Richard III
by William Shakespeare

Review by Edward Tanguay
May 27, 1996

Richard is someone to boo every time he comes out. After having killed Anne's husband and father, he has the gall to ask her to marry him, then this:

Anne: He is in heaven, where thou shalt never come.Gloucester: Let him thank me, that holp to send him thither; forhe was fitter for that place than earth.Anne: And thou unfit for any place but hell.Gloucester: Yes, one place else, if you will hear me name it.Anne: Some dungeon.Gloucester: Your bed-chamber.

Boo, hiss, boo . . . Richard is Lucifer and Satan incarnate. He's as solidly and predictably evil as Frank Booth yet as eerily and consciously two-faced as something out of a Stephan King novel. He's a Hitler character--raving mad and starkly evil yet lucid enough to outwardly lie and deceive completely and bitterly. The guy is an evil soul, through and through bad. You hate him from the beginning. He is too bad to be real. He is ugly on top of that. Then why does Anne decide to marry him? What was she thinking? I didn't understand that decision. Later in the play when Queen Elizabeth consented to convince her daughter to marry Richard (after he had already knocked off Anne), I saw that as a ploy to buy time to get her daughter as far away from Richard as possible. But Anne, she really made a mistake.

Do we ever like Richard in this play? I don't think so. I think he is solidly evil from the very beginning and doesn't really get more evil, even when he has the children murdered ("those little bastards in the tower" [!]). I mean, someone who would try to get the wife and daughter of two men he has just killed into bed with him would also kill children--this comes to us as no surprise. In this sense, Richard is not a tragic figure, just a terribly bad and through and through evil person who is finally stopped in his murderous rush of insanity. In this sense, Richard is not real. You can't imagine someone who doesn't have at least some pangs of conscience. He does seem to show SOME affection for his mother (who detests him [note she wished she had "strangled him in her accursed womb"--now THAT'S rancor!]), but then coldly tells her to stop wasting his time and get out of the way of his caravan off to war. No, Richard is one color: the color of complete sin and hate for life and others and goodness. In this sense, this play is too much of a melodrama for me to enjoy it as much as other Shakespeare plays which show human nuances in character (at least regret accompanying evil deeds) in its characters (Othello for instance). The ending of Richard III is disappointingly short, simple, and melodramatic. We hardly even know the good guy (or were we supposed to have gotten to know him in the Henry plays?)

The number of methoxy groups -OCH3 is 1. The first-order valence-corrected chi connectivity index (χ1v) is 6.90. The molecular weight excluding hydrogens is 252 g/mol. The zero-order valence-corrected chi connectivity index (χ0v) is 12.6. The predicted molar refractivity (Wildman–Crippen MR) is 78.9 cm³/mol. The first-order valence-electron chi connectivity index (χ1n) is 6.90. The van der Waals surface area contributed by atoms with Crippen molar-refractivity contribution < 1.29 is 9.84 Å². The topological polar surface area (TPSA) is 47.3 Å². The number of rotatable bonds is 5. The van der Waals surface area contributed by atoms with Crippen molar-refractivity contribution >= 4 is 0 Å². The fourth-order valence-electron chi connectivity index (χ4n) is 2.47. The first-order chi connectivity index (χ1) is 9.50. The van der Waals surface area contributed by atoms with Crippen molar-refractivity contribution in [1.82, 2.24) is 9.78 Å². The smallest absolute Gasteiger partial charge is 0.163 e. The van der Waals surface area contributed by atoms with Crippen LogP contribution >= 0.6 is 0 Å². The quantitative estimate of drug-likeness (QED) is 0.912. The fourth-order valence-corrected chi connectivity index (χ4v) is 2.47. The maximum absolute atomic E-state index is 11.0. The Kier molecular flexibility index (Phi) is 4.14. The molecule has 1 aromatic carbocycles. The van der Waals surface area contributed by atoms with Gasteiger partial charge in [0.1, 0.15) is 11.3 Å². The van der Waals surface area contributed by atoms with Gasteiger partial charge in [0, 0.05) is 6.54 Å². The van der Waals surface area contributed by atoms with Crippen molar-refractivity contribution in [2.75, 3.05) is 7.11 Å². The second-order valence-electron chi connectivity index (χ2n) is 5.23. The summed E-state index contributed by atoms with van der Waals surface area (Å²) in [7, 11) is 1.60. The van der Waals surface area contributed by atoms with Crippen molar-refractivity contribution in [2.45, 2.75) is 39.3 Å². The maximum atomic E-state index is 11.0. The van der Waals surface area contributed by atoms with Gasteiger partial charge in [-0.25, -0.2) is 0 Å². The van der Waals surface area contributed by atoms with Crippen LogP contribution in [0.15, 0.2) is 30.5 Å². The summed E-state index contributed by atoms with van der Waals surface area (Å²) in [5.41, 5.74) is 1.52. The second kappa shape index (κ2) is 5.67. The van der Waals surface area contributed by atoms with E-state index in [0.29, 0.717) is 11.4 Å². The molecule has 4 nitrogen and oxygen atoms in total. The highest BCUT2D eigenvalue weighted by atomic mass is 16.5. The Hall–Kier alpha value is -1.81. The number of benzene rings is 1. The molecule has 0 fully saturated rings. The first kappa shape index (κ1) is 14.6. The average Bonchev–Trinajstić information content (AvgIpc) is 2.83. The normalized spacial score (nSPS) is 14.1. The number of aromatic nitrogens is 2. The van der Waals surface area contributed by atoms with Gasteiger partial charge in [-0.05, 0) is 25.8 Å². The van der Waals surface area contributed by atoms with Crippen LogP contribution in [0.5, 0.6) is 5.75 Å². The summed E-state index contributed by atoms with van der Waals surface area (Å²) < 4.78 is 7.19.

At any rate, what I DID enjoy in this play (as in all Shakespeare plays) is the beautiful language. This play excelled in name-calling:

Blush, blush, thou lump of foul deformity . . .Never hung poison on a fouler toad.Out of my sight! thou dost infect my eyes.Thou loathed issue of they father's loins!Thou rag of honour!. . . this poisonous bunch-backed toad.O Buckingham, take heed of yonder dog!From forth the kennel of thy womb hath creptA hell-hound that doth hunt us all to death:The wretched, bloody, and usurping boar!

I liked the part where Richard is talking to Stanley while Buckingham keeps interrupting. Shrewd Stanley was wisely keeping his mouth shut to avoid being discovered while the big oaf Buckingham kept cutting in about his promised future dukedom only to be cut off every time by Richard. A nice scene that sculptures each of their three characters.

I knew Shakespeare would not let us get away with having two children murdered without making it as poignant as possible. This from the speech of Tyrrel:

"O, thus," quoth Dighton, "lay the gentle babes":"Thus, thus," quoth Forrest, "girdling one anotherWithin their alabaster innocent arms:Their lips were four red roses on a stalk,Which in their summer beauty kissed each other.A book of prayers on their pillow lay;Which once," quoth Forrest, "almost changed my mind;But O! the devil"--there the villain stopped;Whilst Dighton thus told on: "We smotheredThe most replenished sweet work of NatureThat from the prime creation e'er she framed."

I liked the phrase by Queen Margaret's that signaled the turning point of Richard's power:

So now prosperity begins to mellowAnd drop into the rotten mouth of death.

The volley between Richard and Queen Elizabeth in Act IV, Scene 4 is classic. I would like to see it performed well.

So THIS was the guy who would give his kingdom for a horse! What a little cultural find!

It's an interesting question how much this play mirrors history. I read that Shakespeare played quite a bit with the time (of course, all

of these events didn't happen in a week). I wonder how much he stuck to the historical facts and how much he Shakespearized the raw history of these characters and their doings.

I found that the power swings back and forth (Richard duping and axing his way up, joining Hastings and Buckingham to him, then hacking them off, the "dispatching" of Elizabeths family one by one [or two by two actually]) made the play intriguing to follow.

It's good to know that three other plays by Shakespeare have many of the same characters as this play--kind of a bonus after getting to know who these guys are, which is not easy as they are pretty interbred and a good percetage of them have the same name (Edward, Richard, or Elizabeth). I can't wait to see this play in the theatre someday! (Has Dennis Hopper ever played Richard III? He could add a nice, frustrated, psycho-modern touch to the character, I think!)

Edward Tanguay

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